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Fun with Markarian's Chain

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#1 MikeBOKC


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Posted 14 May 2013 - 05:55 PM

Last Saturday at the club dark site I spent some time cruising through Markarian's Chain, the string of galaxies in the Virgo cluster that includes the bright ellipticals M84 and M86, plua a half-dozen NGC galaxies, all in the 9-12 magnitude range. It occurred to me that this assembly of deep sky gems is not that deep or dim that it cannot be targeted by newcomers to the hobby, and that this time of year is a great time to go exploring there.

M84 and M86 are visible under reasonable dark skies even in a decent finderscope. The rest of the chain is accessible to scopes in the 8 inch aperture range and up, even in some six inch instruments under decent conditions. Unlike the more elusive targets like the Horsehead or Pease 1, Markarian's chain is fairly easy to find and observe. With a go to scope just select M86 and then pan around the area. Using star charts the whole assembly is fairly easy to locate from Denebola. It can be a most enjoyable excursion for veteran observers and novices alike, and it's a terrific way for newbies to get accustomed to techniques like the use of averted vision and to experiment with different powers on DSOs, without the sometimes disappointing experience of trying to visualize some of the really faint fuzzies. Markarian's ranks for me right there with the M81-82 pairing, M104 and M51 as among the most accessible galaxy views available to eyeball astronomers, and it ought to be on everyone's list as a spring and summer target.

#2 GlennLeDrew


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Posted 14 May 2013 - 09:13 PM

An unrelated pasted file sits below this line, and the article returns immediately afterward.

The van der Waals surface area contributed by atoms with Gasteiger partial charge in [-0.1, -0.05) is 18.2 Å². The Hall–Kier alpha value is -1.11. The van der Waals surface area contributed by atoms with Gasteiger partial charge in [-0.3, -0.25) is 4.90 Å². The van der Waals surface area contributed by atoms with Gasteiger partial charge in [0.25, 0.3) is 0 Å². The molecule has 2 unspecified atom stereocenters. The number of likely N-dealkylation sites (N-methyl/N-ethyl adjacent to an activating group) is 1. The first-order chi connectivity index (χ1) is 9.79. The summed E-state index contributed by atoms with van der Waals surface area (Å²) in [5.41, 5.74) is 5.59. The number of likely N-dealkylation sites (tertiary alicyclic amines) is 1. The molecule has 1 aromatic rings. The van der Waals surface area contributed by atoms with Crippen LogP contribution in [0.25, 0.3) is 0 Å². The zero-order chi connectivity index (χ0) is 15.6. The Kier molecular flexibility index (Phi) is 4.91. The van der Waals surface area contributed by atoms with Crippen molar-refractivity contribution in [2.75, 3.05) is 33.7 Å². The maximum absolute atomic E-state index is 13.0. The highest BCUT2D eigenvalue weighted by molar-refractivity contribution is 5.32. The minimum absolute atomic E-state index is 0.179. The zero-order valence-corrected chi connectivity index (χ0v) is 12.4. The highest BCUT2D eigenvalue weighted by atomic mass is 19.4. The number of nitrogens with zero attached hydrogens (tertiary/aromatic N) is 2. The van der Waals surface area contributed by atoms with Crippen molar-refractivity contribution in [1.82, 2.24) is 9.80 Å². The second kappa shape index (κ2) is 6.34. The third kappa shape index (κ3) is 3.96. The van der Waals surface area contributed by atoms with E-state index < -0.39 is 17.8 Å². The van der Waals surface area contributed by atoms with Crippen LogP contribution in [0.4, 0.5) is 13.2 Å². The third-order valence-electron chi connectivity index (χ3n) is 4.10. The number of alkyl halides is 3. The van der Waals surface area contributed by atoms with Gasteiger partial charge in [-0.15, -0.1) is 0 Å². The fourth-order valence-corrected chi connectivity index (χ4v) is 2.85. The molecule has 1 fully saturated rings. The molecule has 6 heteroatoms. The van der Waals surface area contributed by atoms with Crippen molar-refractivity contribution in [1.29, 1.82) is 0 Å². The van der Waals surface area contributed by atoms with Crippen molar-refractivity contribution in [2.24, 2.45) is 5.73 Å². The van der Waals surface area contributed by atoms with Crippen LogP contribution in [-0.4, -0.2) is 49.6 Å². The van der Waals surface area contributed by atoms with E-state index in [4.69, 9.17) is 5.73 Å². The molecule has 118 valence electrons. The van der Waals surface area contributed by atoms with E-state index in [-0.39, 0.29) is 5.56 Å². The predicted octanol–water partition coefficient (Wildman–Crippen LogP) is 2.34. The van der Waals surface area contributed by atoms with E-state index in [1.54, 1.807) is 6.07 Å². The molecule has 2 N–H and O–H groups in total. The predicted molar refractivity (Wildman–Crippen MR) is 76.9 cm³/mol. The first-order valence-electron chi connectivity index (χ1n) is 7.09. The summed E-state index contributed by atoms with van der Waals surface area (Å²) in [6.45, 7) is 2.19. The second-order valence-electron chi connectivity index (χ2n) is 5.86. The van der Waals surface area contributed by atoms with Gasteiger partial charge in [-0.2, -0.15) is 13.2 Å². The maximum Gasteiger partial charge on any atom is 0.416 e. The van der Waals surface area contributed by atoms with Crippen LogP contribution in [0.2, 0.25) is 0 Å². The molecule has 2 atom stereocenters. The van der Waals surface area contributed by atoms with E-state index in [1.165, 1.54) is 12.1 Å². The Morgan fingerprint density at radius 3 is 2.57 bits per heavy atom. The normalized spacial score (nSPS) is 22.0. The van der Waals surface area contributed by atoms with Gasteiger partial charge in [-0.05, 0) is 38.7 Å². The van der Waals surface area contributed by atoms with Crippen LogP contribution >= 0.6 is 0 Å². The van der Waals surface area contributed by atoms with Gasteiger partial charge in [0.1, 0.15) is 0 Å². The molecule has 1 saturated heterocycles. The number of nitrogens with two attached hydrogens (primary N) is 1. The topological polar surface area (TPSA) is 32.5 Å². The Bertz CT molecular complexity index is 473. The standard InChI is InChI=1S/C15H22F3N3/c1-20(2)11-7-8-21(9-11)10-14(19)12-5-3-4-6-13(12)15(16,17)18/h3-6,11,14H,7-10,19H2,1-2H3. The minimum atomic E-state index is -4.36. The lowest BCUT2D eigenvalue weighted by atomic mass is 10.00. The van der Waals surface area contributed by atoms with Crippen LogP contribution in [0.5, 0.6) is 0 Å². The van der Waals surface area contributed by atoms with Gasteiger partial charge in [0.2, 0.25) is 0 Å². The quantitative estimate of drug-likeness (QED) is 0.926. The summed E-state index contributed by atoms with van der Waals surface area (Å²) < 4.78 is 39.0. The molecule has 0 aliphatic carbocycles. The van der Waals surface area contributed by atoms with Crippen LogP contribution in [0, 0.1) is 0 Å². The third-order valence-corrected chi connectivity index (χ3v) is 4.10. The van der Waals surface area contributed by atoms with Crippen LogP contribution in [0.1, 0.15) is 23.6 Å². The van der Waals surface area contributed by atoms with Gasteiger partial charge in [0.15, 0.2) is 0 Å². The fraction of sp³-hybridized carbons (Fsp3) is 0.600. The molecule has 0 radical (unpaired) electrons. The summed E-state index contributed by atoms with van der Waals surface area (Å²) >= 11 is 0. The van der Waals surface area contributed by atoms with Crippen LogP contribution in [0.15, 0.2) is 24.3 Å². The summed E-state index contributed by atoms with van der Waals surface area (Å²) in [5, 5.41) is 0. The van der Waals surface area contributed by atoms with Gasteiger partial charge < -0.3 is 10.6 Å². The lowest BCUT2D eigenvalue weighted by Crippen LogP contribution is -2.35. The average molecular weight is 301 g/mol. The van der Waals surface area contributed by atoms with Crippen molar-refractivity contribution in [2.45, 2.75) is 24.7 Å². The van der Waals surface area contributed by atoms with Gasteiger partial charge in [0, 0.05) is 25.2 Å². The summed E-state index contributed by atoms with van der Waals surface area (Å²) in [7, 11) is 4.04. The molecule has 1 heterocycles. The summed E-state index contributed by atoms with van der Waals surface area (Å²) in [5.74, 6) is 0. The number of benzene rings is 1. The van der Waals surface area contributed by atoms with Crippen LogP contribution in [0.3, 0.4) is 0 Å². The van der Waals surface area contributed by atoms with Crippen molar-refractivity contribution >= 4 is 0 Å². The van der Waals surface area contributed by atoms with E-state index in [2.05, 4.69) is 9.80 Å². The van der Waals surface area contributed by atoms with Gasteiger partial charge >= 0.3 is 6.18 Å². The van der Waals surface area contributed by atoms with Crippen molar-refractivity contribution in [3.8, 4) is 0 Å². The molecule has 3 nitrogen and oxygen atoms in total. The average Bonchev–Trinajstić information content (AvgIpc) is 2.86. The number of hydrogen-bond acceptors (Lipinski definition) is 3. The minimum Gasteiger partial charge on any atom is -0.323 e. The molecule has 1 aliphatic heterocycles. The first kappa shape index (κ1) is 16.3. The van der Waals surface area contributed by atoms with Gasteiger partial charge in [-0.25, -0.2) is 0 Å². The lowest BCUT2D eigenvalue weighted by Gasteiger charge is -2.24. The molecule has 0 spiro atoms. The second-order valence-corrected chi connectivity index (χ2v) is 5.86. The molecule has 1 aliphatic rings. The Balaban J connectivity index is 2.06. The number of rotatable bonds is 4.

I enjoy a nice view of the Chain with my home-made 20.8X60 bino and its huge 4.7 degree field. (To illustrate what can be seen with such humble gear, the needle of edge-on galaxy NGC 4565 is readily discerned.) At the west end of the Chain, just south of M84/86, galaxy NGC 4388 is not difficult.

#3 Tony Flanders

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Posted 15 May 2013 - 05:06 AM

Markarian's Chain is magnificent, unique. Nowhere else are so many big, bright galaxies so densely packed -- not even close.

Your statements about visibility do require reasonably dark skies, however. This is not a showpiece object from a bright suburb.

#4 Dave Mitsky

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Posted 15 May 2013 - 12:21 PM

I scanned the length of Markarian's Chain a number of times with my 15" f/4.5 TT/Classic Dob and a 20mm Explore Scientific 100° WP Eyepiece during the Texas Star Party last week. I also observed many other galaxies in Virgo and Coma Berenices, including the grand-design spiral galaxy M100.

Here's an image of M100 that I recently received from the Bradford Robotic Telescope.

Dave Mitsky

14" f/11 Celestron C14 SCT working at f/5.3
FLI MicroLine CCD camera
110 seconds
Bradford Robotic Telescope
Tenerife, the Canary Islands

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#5 BillFerris



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Posted 15 May 2013 - 02:26 PM

As an FYI, here's a direct link to the 1961 ApJ article in which B. E. Markarian reported his hypothesis that NGC's 4374 (M84), 4406 (M86), 4435, 4438, 4458, 4461, 4473 and 4477 are a physical system of galaxies forming a chain in the Virgo cluster: Physical Chain of Galaxies in the Virgo Cluster and Its Dynamic Instability.

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#6 ensign


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Posted 22 May 2013 - 09:50 AM

A common complaint I hear from people observing galaxies in Virgo is that they "get lost." Markarian's chain has been something of an anchor for me when trying to navigate through the galaxy cluster in that I can start by aiming my telescope dead center between Denebola in Leo and Vindemiatrix in Virgo.

It's also a good barometer of sky conditions. Sue French, in a an article on Markarian's chain made reference to a "face" (M84 and M86 are the eyes in the face). If I can see the "nose" (NGC4387) and the "mouth" (4388) it's a pretty good night. If the "eyebrow" (4402) is present, even better.

There is also a "T" shaped asterism Northwest of Markarian's chain in which M98,99 and 100 figure prominently and M58,59,60 and 89 a bit South and almost directly East of Markarian's Chain. There's an arrow-shaped asterism that points directly at M58.

#7 jrbarnett


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Posted 22 May 2013 - 10:16 AM

Says Beniamin to Mike: "Quit pulling my chain." :grin:

- Jim

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